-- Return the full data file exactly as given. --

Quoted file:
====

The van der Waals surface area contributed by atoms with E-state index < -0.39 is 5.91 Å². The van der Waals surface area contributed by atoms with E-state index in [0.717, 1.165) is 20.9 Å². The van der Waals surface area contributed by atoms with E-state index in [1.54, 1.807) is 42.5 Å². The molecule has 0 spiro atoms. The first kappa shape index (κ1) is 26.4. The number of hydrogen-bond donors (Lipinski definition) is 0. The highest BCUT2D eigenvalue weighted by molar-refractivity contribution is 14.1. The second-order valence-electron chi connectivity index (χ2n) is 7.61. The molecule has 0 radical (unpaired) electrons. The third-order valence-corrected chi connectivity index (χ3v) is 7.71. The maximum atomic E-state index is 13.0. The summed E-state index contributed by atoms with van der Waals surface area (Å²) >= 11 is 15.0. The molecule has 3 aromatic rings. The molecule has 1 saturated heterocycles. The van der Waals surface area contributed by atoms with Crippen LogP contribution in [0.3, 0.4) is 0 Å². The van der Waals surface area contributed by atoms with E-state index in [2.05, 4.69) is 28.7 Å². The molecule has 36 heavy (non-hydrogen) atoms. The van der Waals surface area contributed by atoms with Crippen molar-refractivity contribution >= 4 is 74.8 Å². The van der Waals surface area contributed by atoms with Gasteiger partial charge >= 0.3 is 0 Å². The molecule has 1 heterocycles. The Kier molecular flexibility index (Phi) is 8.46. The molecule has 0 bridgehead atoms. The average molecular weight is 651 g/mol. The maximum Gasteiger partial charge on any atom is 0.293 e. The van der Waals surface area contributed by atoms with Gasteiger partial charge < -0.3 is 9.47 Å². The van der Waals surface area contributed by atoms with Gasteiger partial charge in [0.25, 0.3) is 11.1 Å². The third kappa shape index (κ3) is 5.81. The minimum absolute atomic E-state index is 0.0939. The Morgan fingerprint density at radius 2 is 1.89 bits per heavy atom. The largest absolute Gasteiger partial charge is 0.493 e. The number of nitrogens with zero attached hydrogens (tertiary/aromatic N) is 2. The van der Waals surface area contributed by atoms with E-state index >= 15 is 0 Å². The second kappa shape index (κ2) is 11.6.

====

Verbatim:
The van der Waals surface area contributed by atoms with E-state index < -0.39 is 5.91 Å². The van der Waals surface area contributed by atoms with E-state index in [0.717, 1.165) is 20.9 Å². The van der Waals surface area contributed by atoms with E-state index in [1.54, 1.807) is 42.5 Å². The molecule has 0 spiro atoms. The first kappa shape index (κ1) is 26.4. The number of hydrogen-bond donors (Lipinski definition) is 0. The highest BCUT2D eigenvalue weighted by molar-refractivity contribution is 14.1. The second-order valence-electron chi connectivity index (χ2n) is 7.61. The molecule has 0 radical (unpaired) electrons. The third-order valence-corrected chi connectivity index (χ3v) is 7.71. The maximum atomic E-state index is 13.0. The summed E-state index contributed by atoms with van der Waals surface area (Å²) >= 11 is 15.0. The molecule has 3 aromatic rings. The molecule has 1 saturated heterocycles. The van der Waals surface area contributed by atoms with Crippen LogP contribution in [0.3, 0.4) is 0 Å². The van der Waals surface area contributed by atoms with E-state index in [2.05, 4.69) is 28.7 Å². The molecule has 36 heavy (non-hydrogen) atoms. The van der Waals surface area contributed by atoms with Crippen molar-refractivity contribution >= 4 is 74.8 Å². The van der Waals surface area contributed by atoms with Gasteiger partial charge >= 0.3 is 0 Å². The molecule has 1 heterocycles. The Kier molecular flexibility index (Phi) is 8.46. The molecule has 0 bridgehead atoms. The average molecular weight is 651 g/mol. The maximum Gasteiger partial charge on any atom is 0.293 e. The van der Waals surface area contributed by atoms with Gasteiger partial charge < -0.3 is 9.47 Å². The van der Waals surface area contributed by atoms with Gasteiger partial charge in [0.25, 0.3) is 11.1 Å². The third kappa shape index (κ3) is 5.81. The minimum absolute atomic E-state index is 0.0939. The Morgan fingerprint density at radius 2 is 1.89 bits per heavy atom. The largest absolute Gasteiger partial charge is 0.493 e. The number of nitrogens with zero attached hydrogens (tertiary/aromatic N) is 2. The van der Waals surface area contributed by atoms with E-state index >= 15 is 0 Å². The second kappa shape index (κ2) is 11.6.